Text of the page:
Symms gets warmed up for the night
the mean streets of New York
From the second we arrived we knew it would be unlike any other premiere we’d done, as the venue was extremely unique. With immaculate white walls, floors and intricate lighting, a dj booth and two fully stocked Red Bull bars, the party was on. We got to try out the new Red Bull cola (which is not only real tasty on its own but also goes well with Rum and Vodka), meet Tyler’s mom, hang out with some of Rogge’s friends and people watch strangely-dressed Soho guys as we hit on a host of models, or rather, wannabe models.
Red Bull Space...
We weren’t sure what to think about the scene initially as it seemed apparent that the majority of the people there didn’t know anything about skiing and were there more for the party than to scream their heads off at the film (with a notable exception: some die hard skier who thought he was being dragged to a lame cocktail party by his girlfriend who damn near shit his pants when he saw JP and discovered he was at a Reasons premiere). But boy were we wrong. New York turned out to be the loudest of the tour as the crowd at the Red Bull Space were absolutely flabbergasted by what they saw.
Symms looking damn good as usual
Tyler & JP introduce the film
As the film went on the crowd got louder and louder (most notably during the Quebec rail segment) as the drinks kept flowing and flowing. Once the show was done, it was down the street to a bar that Red Bull had arranged for us, where more drinks flowed, Rogge damn near passed out from exhaustion, I horrified a stagette by performing a tough guy shot (snort salt/drink Tequila/squirt lime in eye) and a harem of women tried to make John Symms miss his flight. New York, New York.
blatant and shameless Newschoolers plug
The next morning, to my surprise, Symms managed to make his flight and we were off at a reasonable hour to Rogge’s hometown of Glens Falls, New York for the last stop of the tour.
West Mountain, NY
Where as everyone was most looking forward to the New York stop (other than Rogge, who was most excited about this one), the Glens Falls stop was going to be the most special. The premiere was put on in coordination with the Make-A-Wish Foundation, with all the proceeds from the door going to them. The premiere was held in the ski lodge at West Mountain (Rogge’s home hill), which perfected the tour’s streak of each and every stop being drastically different from the last: a prim and proper auditorium, a wild and wacky bar, a lush and posh gallery and an old and character-filled ski lodge.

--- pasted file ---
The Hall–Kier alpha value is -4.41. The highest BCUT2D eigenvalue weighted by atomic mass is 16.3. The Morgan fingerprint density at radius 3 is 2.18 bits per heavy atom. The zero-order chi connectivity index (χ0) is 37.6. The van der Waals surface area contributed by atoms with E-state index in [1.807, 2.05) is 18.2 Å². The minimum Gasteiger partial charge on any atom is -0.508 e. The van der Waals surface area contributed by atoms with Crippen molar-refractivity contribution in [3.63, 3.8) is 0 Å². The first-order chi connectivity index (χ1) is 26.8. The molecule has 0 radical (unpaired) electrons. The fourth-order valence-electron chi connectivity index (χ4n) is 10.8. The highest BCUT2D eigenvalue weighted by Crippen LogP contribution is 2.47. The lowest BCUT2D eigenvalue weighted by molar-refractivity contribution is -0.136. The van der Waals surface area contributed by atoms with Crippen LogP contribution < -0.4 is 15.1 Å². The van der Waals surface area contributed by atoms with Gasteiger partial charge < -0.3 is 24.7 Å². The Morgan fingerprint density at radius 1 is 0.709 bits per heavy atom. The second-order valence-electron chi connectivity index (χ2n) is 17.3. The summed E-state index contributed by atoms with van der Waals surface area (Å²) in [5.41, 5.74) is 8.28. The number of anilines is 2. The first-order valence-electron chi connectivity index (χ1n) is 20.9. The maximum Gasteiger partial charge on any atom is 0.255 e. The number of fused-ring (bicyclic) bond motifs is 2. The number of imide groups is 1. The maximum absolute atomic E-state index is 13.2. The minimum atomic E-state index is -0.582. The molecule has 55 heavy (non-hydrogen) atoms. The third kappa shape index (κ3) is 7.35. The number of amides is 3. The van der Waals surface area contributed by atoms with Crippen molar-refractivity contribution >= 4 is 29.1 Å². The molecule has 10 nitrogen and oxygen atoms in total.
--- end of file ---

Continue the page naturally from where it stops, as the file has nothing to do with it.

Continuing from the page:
By far the most special aspect of the night though was the attendance of Nathan Voorhis, an eight-year-old ‘Wish kid’ from South Glens Falls who has been skiing at West Mountain since he was three and who’s wish was to meet a pro skier. Nathan has Moyamoya disease and underwent corrective brain surgery in January of this year after a month of stroke-like symptoms. His mother informed us that he has a few more x-rays and potential surgergies to go, but during his recovery, he's been a happy and healthy boy who loves skateboarding and skiing.
the crew shares stories with Nate from Make-A-Wish...
Upon arrival at the venue, our crew happily spent the afternoon with Nate, listening to his stories about skiing at West Mountain (including when he accidentally hit a cliff when he was three but stomped it!), hooking him up with free swag, having him throw out product to the crowd and all in all doing anything and everything we could to put a smile on the face of this courageous little man, and in the end…what a huge smile it was.
...and JP puts him in charge of the swag toss
The good-sized crowd then took in Reasons and we all watched in silence as the last showing of the tour came to a close. At the end of the night a line-up formed in front of JP for autograph after autograph after autograph, with Nate at the end of it.
JP signed for everyone
JP signed his hat and hoodie, and then to the delight of Nate and all of us looking on, gave him his Kendama, which he quickly attempted to master.
Nate works on his Kendama while his mom reps NS
As we piled outside to the parking lot in preparation to go home and watched Nate excitedly wave good-bye from his parent’s car, any feelings of sadness that the tour had come to a close were erased by our smiles. Smiles that knew we had done our part, however small or big, to give a little piece of stoke for Nate to hold onto as he fights his battle, and for all the stoke we had brought to the hundreds and hundreds of others that we were so thankful to meet in Burlington, Boston, New York and Glens Falls…in the hopes that their winter comes that much sooner, and will be that much better.
Talking 20 years of Poor Boyz Productions in their new ski film out this fall, "Twenty"